No Longer Exist or No Longer Exists – Which Is Correct?

We’ve all heard the lines “no longer exist” and “no longer exists” before. Yet, when using them ourselves, we get the doubt if we should or shouldn’t add the “s” at the end. If you’ve been in that situation before, you came to the right place; all answers are ahead.

No Longer Exist or No Longer Exists – Which Is Correct?

The lines “no longer exist” and “no longer exists” are correct but different; they apply to different scenarios. On one hand, “no longer exist” is used to talk about plural things. On the other hand, “no longer exists” is employed when the thing we’re talking about is singular or uncountable.

No Longer Exist or No Longer Exists

The lines “no longer exists” and “no longer exist” are synonyms but not interchangeable. This is because they are variations of the expression used in different scenarios.

In this vein, if we are to talk about an uncountable or singular noun, we have to use “no longer exists”. On the other hand, if the noun is countable and plural, like for example “steam trains”, we need to use the version without the “s”.

Finally, a third version that adds drama to the sentence could be: “exists no longer”. Yet, this is an old and dramatic use of English that would sound awkward in a casual word exchange.

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No Longer Exist

The line “no longer exist” is perfectly correct and can be used to say that something countable and plural has ceased to exist. In the case the thing that ceased to exist is either uncountable or singular; the line needs to have an added “s”.

Let’s see how to use “no longer exist” in a sentence through some examples:

  1. There used to be seven bus terminals in the city but they no longer exist.
  2. The racecars from the Ferrari team used to be the best but they no longer exist.
  3. Some things leave a huge void when they no longer exist.
  4. If the palaces no longer exist; where do the king and the courtesans live their lives?
  5. I was about to buy some comic books for my nephews but the ones I like no longer exist.
  6. My life hasn’t been the same since they stopped making that chocolate; I can’t get over the fact Snicker’s no longer exist.
  7. The revolutions that shook the world in the past century were the expression of ideas that no longer exist.

No Longer Exists

The line “no longer exists” is a perfect use of the English Language and is used to talk about something or someone that has ceased to exist. This is the singular version of the line that can only be applied to singular and uncountable nouns.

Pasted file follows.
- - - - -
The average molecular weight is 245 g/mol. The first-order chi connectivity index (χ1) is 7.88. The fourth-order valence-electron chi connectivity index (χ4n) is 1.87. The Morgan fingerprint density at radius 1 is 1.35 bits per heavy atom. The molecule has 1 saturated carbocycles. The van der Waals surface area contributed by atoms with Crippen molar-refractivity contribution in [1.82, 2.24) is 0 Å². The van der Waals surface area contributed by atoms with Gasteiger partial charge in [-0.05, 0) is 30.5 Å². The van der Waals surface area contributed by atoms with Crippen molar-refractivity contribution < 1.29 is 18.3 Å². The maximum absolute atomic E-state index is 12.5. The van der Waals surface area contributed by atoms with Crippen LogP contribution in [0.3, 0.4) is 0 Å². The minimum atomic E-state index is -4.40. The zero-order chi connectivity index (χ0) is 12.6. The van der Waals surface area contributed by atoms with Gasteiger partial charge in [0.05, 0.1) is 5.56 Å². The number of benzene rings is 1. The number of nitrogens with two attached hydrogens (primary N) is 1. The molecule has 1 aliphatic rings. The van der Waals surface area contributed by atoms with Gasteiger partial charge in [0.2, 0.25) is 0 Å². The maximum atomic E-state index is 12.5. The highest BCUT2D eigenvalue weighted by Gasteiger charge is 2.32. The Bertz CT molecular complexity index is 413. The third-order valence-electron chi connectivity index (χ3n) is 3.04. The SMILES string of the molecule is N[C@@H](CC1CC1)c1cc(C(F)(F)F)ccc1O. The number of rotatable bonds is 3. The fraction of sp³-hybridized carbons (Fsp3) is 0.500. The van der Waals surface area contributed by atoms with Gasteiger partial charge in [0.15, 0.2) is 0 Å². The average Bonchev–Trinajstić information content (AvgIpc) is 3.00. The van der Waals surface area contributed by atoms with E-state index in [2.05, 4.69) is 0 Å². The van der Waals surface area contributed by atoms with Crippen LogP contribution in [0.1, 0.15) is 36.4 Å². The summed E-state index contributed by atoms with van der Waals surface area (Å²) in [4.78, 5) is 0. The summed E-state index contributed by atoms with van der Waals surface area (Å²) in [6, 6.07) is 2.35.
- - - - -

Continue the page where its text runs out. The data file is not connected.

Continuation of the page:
Let’s see how to use “no longer exists” in a sentence through some examples:

  1. The world we knew about when we were children no longer exists.
  2. Martha always says that good public education no longer exists, but I think she’s wrong.
  3. I can’t even think about it; the opportunity to make it to the big screen no longer exists.
  4. Are you telling me Samuel forbid you from coming? I’m the owner and the ban no longer exists.
  5. When I was little I used to go up the hill to play in a barn that no longer exists.
  6. The manual transmission I learned how to race with no longer exists. I’m devastated.
  7. My favorite guitar brand used to make a model I loved but no longer exists.

Which Is Used the Most?

When checking on a word’s popularity level there’s no tool more powerful than the Google Ngram Viewer. Let’s see what it says about “no longer exist” and “no longer exists”.

No Longer Exist or No Longer Exists usage

The popularity levels of “no longer exist” and “no longer exists” follow an almost identical curve. That being said, “no longer exists” has historically been more popular for the past century being used almost 150% more than “no longer exist”.

Nowadays, both expressions enjoy a similar popularity level and while “no longer exist” is on the rise “no longer exists” is on a negative trend.

Final Thoughts

“No longer exist” is used to talk about plural, countable things that have ceased to exist. On the other hand, “no longer exists” is used to talk about singular or uncountable things that have ceased to exist. They are synonyms but not exchangeable since they apply to different scenarios.